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Iso-Seq Data Supports Annotation Efforts for Key Crops Wheat and Barley

Tuesday, June 27, 2017

Photo by Craig Nagy

Two recent papers underscore the importance of using PacBio full-length RNA sequencing to interrogate transcriptomes for major crops. Together, these publications offer compelling evidence that information considered essential for crop improvement programs is too often missed by short-read sequencers.

A team of scientists from the Earlham Institute and other institutions report the assembly and annotation for wheat, an allohexaploid genome. From lead authors Bernardo Clavijo and Luca Venturini, senior author Matthew Clark, and collaborators, “An improved assembly and annotation of the allohexaploid wheat genome identifies complete families of agronomic genes and provides genomic evidence for chromosomal translocations” came out in Genome Research.

For this project, scientists used the Iso-Seq method of generating SMRT Sequencing data for full-length transcript isoforms using six tissue types. The results allowed the team to discover thousands of genes missed in a previous annotation and corrected thousands more existing gene models. With a much-improved annotation, the scientists were able to identify a set of disease-resistance genes, gluten protein genes that are important for baking quality, and genes associated with useful traits such as plant height and grain yield. Together with the genome assembly they produced, the team reports these are “powerful resources for trait analysis and breeding of this key global crop.”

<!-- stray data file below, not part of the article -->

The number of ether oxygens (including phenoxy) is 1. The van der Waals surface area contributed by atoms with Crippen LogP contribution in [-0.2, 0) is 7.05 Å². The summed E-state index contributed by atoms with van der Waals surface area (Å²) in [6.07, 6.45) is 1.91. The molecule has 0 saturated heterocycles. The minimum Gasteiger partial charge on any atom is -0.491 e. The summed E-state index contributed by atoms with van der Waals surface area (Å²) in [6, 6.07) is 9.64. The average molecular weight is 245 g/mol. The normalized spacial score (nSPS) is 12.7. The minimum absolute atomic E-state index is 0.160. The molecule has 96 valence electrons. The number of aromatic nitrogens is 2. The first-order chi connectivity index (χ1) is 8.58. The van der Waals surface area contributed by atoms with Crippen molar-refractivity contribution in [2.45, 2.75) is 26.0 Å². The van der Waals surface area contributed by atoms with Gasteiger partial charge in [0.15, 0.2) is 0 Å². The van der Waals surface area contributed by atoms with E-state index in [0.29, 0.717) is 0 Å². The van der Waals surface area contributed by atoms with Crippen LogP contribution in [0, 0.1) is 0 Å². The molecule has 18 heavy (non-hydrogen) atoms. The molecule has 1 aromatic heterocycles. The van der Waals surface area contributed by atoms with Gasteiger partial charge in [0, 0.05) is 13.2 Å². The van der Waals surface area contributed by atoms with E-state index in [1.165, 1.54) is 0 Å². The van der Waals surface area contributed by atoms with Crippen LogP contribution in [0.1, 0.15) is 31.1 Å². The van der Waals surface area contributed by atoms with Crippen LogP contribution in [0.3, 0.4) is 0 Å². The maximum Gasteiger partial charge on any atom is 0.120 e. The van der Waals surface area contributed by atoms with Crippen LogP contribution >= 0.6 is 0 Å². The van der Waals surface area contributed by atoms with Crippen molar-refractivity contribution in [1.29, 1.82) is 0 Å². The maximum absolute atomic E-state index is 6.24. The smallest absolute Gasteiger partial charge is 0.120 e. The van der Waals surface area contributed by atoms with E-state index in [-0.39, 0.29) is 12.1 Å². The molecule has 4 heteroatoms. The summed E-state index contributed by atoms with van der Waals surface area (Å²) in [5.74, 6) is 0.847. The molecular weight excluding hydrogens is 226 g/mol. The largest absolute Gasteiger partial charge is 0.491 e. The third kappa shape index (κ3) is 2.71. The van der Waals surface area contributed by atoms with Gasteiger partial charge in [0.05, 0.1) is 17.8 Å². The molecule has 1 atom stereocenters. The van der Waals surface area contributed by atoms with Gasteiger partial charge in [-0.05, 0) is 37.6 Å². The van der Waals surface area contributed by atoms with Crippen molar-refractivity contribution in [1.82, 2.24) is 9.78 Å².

Separately, “A chromosome conformation capture ordered sequence of the barley genome” was published in Nature by lead author Martin Mascher and senior author Nils Stein from the Leibniz Institute of Plant Genetics and Crop Plant Research and collaborators. They used Iso-Seq data as part of the annotation effort for their new barley reference genome assembly, resulting in about 40,000 high-confidence genes from a total of 16 different tissues. The scientists note that SMRT Sequencing was used to generate full-length transcript data “to support gene calling in general, and the identification of alternative splice forms in particular.” Their analysis of gene families led to finding “lineage-specific duplications of genes involved in the transport of nutrients to developing seeds and the mobilization of carbohydrates in grains.”

Learn more about using the Iso-Seq method for plant and animal genome annotation and alternative splicing identification.

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